The company initiated improvements to long term care insurance pricing, recapitalized the mortgage insurance business and returned it to profitability, sold non-core assets to raise capital and become a more focused business. These steps, along with reduced competition as competitors exited the businesses and the housing market improved, changed investors' perception of GNW’s viability. The performance improvement shows as net income increased 98% in the current trailing 12 months ($641 million) when compared to the year ending 2012 ($323 million).

Even with this improvement the performance, as measured by ROE at 4.1%, is less than half the peer average of 9.4%. This can be described as mediocre at best. It is going to take a long time to double the ROE and demonstrate that it is sustainable for GNW to earn the average peer 1.2 X P/B ratio. The incremental margin improvements being made on new insurance written in LTC and mortgage insurance are impressive but will take time to show up in the ROE. These margins will be average over a large existing book and total equity of about $15.5 billion in the company.

Genworth’s turnaround has transitioned to a long-term operations improvement that requires more patience and risk tolerance for three reasons:

1. Quality and Price Tradeoff:

Warren Buffett explained the first reason in the Berkshire Hathaway 1989 Chairman’s letter when he wrote to his shareholders: “It’s far better to buy a wonderful company at a fair price than a fair company at a wonderful price.” He was discussing two of the four possible quality and price variable combinations that can be visualized with the quadrant below.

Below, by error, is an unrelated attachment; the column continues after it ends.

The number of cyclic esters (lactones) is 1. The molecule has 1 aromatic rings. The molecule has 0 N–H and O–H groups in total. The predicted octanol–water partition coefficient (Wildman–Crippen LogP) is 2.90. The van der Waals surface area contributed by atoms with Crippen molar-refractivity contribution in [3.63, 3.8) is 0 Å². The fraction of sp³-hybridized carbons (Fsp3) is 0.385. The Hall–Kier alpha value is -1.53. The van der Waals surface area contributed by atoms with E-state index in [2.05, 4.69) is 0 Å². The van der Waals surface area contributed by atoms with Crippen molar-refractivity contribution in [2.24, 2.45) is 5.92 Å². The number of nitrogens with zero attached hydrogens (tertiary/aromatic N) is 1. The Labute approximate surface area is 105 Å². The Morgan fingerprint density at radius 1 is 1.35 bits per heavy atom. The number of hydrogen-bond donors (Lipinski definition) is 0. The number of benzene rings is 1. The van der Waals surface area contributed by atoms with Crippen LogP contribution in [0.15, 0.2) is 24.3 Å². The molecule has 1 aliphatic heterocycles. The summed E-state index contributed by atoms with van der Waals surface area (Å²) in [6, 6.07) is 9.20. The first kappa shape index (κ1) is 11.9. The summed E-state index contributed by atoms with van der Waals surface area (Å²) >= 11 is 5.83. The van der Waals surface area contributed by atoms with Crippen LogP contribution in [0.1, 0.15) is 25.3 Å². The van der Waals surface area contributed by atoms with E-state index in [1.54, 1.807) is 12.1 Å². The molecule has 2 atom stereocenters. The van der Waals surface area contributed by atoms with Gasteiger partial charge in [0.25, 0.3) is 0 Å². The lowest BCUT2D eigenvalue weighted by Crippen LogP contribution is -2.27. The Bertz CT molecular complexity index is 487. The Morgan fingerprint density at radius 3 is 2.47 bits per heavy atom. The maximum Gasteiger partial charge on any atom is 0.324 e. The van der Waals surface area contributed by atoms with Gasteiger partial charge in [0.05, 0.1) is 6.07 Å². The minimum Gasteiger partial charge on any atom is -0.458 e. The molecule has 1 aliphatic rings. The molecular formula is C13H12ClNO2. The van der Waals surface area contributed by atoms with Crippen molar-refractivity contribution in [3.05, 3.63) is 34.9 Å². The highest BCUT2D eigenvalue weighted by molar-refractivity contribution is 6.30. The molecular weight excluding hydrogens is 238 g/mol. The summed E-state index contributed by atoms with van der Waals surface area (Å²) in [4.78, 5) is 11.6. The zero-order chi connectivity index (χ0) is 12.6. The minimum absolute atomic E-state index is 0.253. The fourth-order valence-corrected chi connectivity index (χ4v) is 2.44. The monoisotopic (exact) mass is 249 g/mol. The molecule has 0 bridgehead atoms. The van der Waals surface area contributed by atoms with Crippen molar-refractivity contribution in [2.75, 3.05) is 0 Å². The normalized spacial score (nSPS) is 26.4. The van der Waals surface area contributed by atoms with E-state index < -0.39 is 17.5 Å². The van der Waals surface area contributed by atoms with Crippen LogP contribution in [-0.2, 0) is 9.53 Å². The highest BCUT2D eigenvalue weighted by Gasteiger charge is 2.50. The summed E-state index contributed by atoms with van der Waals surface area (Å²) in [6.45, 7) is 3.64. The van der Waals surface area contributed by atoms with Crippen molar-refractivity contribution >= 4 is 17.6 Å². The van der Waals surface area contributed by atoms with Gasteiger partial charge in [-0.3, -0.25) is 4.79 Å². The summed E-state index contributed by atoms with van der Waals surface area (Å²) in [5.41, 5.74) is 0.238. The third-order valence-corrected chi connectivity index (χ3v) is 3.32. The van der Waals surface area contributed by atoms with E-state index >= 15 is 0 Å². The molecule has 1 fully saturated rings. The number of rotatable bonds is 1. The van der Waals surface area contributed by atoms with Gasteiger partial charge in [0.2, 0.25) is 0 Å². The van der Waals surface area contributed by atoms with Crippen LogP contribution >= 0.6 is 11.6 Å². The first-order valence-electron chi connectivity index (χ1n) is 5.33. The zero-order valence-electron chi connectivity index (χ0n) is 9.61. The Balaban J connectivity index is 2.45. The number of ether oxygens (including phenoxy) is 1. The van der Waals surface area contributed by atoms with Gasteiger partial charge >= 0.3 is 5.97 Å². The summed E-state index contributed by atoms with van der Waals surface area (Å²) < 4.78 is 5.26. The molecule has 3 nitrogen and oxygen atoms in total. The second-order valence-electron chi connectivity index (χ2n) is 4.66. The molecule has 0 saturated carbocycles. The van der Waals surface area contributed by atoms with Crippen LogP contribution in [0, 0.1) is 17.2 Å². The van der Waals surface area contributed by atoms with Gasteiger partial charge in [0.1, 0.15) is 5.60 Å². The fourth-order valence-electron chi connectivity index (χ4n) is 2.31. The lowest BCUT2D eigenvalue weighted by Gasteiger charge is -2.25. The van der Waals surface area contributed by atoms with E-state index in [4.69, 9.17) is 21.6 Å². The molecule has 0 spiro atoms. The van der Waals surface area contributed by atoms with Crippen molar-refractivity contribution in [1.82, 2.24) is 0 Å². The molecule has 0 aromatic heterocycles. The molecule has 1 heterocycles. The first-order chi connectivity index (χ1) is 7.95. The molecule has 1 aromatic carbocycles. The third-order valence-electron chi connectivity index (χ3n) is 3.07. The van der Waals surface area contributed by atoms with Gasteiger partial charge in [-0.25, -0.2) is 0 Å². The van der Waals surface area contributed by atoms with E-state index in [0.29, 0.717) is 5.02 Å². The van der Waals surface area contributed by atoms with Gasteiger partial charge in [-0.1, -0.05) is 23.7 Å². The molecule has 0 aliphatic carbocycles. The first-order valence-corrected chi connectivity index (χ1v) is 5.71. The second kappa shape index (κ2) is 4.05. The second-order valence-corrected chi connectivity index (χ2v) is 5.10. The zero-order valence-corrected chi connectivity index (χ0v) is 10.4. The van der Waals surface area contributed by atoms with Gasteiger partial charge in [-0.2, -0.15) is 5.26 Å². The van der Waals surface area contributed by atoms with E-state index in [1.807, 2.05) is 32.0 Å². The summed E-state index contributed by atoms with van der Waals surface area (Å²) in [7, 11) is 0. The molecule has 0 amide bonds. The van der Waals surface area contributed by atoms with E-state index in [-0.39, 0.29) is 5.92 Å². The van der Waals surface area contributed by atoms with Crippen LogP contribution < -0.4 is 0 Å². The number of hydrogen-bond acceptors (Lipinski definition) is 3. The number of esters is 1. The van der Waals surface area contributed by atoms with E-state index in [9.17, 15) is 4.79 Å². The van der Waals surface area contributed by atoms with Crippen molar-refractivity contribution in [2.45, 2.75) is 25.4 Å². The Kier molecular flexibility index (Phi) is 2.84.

He explained how it took him years before he learned from his partner, Charlie Munger, why a Quadrant II company was a better investment than a Quadrant III company; in effect placing more emphasis on quality over price. Quadrant I, although not discussed, is of course a no brainer and Quadrant IV can be thought of as a Benjamin Graham “cigar butt” type company.

With GNW’s ROE at less than half peer average, it is at best a “fair” company that we bought at a better than “wonderful” price, putting it in Quadrant III at the time of purchase. It is still at best a “fair” company until a sustainable two fold improvement in ROE is demonstrated. At today’s $17.65/share price, however, the margin of safety is about 20%, so the price is much closer to “fair” than “wonderful.” The result is GNW, ironically partly due to its success, has migrated to Quadrant IV; the least desirable of the four combinations.

2. Capital Allocation: